Rebound (basketball)

Statistic awarded to a basketball player who retrieves the ball after a missed shot / From Wikipedia, the free encyclopedia

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In basketball, a rebound, sometimes colloquially referred to as a board,[1] is a statistic awarded to a player who retrieves the ball after a missed field goal or free throw.[2]

Iñaki de Miguel, Spanish basketball player, capturing a rebound in an international game.

Rebounds in basketball are a routine part in the game; if a shot is successfully made possession of the ball will change, otherwise the rebound allows the defensive team to take possession. Rebounds are also given to a player who tips in a missed shot on his team's offensive end. A rebound can be grabbed by either an offensive player or a defensive player.

Rebounds are divided into two main categories: "offensive rebounds", in which the ball is recovered by the offensive side and does not change possession, and "defensive rebounds", in which the defending team gains possession. The majority of rebounds are defensive because the team on defense tends to be in better position (i.e., closer to the basket) to recover missed shots. Offensive rebounds give the offensive team another opportunity to score whether right away or by resetting the offense. A block is not considered a rebound.

After player with the #3 attempts a layup, player with the #1 gets an offensive rebound.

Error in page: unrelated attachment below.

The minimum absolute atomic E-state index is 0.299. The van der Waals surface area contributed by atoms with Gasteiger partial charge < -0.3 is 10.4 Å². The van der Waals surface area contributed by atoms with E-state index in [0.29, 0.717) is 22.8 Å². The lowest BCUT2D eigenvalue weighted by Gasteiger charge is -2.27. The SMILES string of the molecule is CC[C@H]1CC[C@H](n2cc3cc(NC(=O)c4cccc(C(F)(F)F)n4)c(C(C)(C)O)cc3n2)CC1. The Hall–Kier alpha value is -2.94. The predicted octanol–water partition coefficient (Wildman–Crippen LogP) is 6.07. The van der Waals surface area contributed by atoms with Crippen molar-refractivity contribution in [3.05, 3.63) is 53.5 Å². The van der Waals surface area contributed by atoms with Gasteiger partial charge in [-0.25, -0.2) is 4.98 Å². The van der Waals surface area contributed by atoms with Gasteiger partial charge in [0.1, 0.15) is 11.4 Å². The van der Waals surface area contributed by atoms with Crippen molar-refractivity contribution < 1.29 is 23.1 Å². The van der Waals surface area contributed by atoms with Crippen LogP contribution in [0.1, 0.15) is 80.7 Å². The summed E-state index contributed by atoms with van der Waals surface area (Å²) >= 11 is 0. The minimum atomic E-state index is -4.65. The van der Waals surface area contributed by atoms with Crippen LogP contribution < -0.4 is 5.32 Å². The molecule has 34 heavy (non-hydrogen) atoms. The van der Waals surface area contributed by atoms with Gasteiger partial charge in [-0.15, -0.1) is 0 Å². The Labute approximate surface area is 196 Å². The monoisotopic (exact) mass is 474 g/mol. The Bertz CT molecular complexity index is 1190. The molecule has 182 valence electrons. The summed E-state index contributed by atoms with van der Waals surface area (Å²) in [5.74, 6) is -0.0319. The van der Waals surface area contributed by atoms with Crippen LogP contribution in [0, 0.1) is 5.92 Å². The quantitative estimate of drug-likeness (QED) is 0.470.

A ball does not need to actually "rebound" off the rim or backboard for a rebound to be credited. Rebounds are credited after any missed shot, including air balls which totally misses the basket and board. If a player takes a shot and misses and the ball bounces on the ground before someone picks it up, then the person who picks up the ball is credited for a rebound. Rebounds are credited to the first player that gains clear possession of the ball or to the player that successfully deflects the ball into the basket for a score. A rebound is credited to a team when it gains possession of the ball after any missed shot that is not cleared by a single player (e.g., deflected out of bounds after the shot, blocked out of bounds, bounced directly off the rim out of bounds). A team rebound is never credited to any player, and is generally considered to be a formality as according to the rules of basketball, every missed shot must be rebounded whether a single player controls the ball or not.

Josh Jackson and Jarrett Allen (#31) crash the offensive boards at the 2016 McDonald's All-American Boys Game.

Great rebounders tend to be tall and strong. Because height is so important, most rebounds are made by centers and power forwards, who are often positioned closer to the basket. The lack of height can sometimes be compensated by the strength to box out taller players away from the ball to capture the rebound. For example, Charles Barkley once led the league in rebounding despite usually being much shorter than his counterparts.

Some shorter guards can be excellent rebounders as well such as point guard Jason Kidd who led the New Jersey Nets in rebounding for several years. But height can also be an advantage for rebounding. Great rebounders must also have a keen sense of timing and positioning. Great leaping ability is an important asset, but not necessary. Players such as Larry Bird and Moses Malone were excellent rebounders, but were never known for their leaping ability. Bird has stated, "Most rebounds are taken below the rim. That's where I get mine").[3]